These are everyday people on the streets of Brooklyn, and Specter elevates them for passersby to stop and consider.

For his PERSON OF INTEREST Specter is painting another Brooklyn artist as a way of honoring the thousands who have made a thriving and buoyant scene in the 1990s-2010s in neighborhoods like Bushwick, Gowanus, BedStuy, Williamsburg, and Greenpoint – similar in many ways to Berlin’s neighborhoods of Kreuzberg, Friedrichshain, Prenzlauer Berg, Schöneberg and Mitte.

To find his portrait subject, Specter just looked next door to his studio. “Sally Montana is my neighbor. She is from Germany but lives in Brooklyn and is a professional photographer and one of the nicest people anyone could ever meet. The reason I choose her is because I feel she embodies this project. The connection between NY and Berlin art communities being the two of the largest in the world and the back-and-forth sharing of people and influences from each others cultures.”

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Specter in Brooklyn  (photo © Jaime Rojo)

Specter in Brooklyn  (photo © Jaime Rojo)

 

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Esteban Del Valle and George Grosz – “Persons of Interest”

Esteban Del Valle and George Grosz – “Persons of Interest”

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BSA is in Berlin this month to present a new show of 12 important Brooklyn Street Artists at the Urban Nation haus as part of Project M/7. PERSONS OF INTEREST brings to our sister city a diverse collection of artists who use many mediums and styles in the street art scene of Brooklyn. By way of tribute to the special relationship that artist communities in both cities have shared for decades, each artist has chosen to create a portrait of a Germany-based cultural influencer from the past or present, highlighting someone who has played a role in inspiring the artist in a meaningful way.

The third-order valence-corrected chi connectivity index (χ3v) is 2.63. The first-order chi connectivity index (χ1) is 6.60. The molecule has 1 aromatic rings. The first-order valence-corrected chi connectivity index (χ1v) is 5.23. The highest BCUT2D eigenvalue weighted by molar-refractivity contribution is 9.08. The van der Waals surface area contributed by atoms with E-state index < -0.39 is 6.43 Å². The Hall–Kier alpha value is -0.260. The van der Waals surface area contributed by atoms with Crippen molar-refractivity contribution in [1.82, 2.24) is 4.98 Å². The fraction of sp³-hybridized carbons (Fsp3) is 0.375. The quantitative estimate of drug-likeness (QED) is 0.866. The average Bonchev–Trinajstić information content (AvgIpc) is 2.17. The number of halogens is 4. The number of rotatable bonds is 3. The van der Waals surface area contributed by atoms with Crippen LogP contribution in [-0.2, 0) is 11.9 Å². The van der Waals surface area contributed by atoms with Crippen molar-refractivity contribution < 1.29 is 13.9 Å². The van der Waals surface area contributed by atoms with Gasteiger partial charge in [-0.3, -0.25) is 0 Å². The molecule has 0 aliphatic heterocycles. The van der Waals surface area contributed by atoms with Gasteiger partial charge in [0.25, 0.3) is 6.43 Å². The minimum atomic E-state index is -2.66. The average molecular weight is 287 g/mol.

Today we talk to Esteban Del Valle and ask him why he chose his person of interest, George Grosz.

An interdisciplinary artist living in Brooklyn, Del Valle has been rendering figures and scenarios on walls here and in his native Chicago, San Antonio, Kansas City, Spartanburg – even at 5 Pointz, the graffiti holy place in Queens that was recently buffed and destroyed. A performance artist in the public sphere as well as painter, his complex stories run deep with his contemplations on an imbalanced world. His is an activist approach to tearing apart and rebuilding to reveal influences, emotions, and motivations. In these ways and others he is not unlike his selected subject, George Grosz, a pivotal figure in Berlin’s Dada movement.

A German artist known especially for his drawings of people as caricature during the roaring days and nights of Berlin’s 1920s, Grosz was acerbic, crude and corrosive in his depiction of corruption and abuse of power. Eventually moving to New York and settling down in Bayside, Queens, the artist continued his work as a painter and cultural critic. For his portrait of Grosz, Del Valle inserts the artist into Grosz’ own 1926 painting, Eclipse of the Sun, along with ex Chicago mayor Richard J. Daley and some headless businessmen. Too much to describe here, Grosz can speak for himself:

My drawings expressed my despair, hate and disillusionment, I drew drunkards; puking men; men with clenched fists cursing at the moon. … I drew a man, face filled with fright, washing blood from his hands … I drew lonely little men fleeing madly through empty streets. I drew a cross-section of tenement house: through one window could be seen a man attacking his wife; through another, two people making love; from a third hung a suicide with body covered by swarming flies. I drew soldiers without noses; war cripples with crustacean-like steel arms; two medical soldiers putting a violent infantryman into a strait-jacket made of a horse blanket … I drew a skeleton dressed as a recruit being examined for military duty. I also wrote poetry. —Grosz  Friedrich, Otto (1986). [note] Before the Deluge. USA: Fromm International Publishing Corporation. pp. 37. [/note]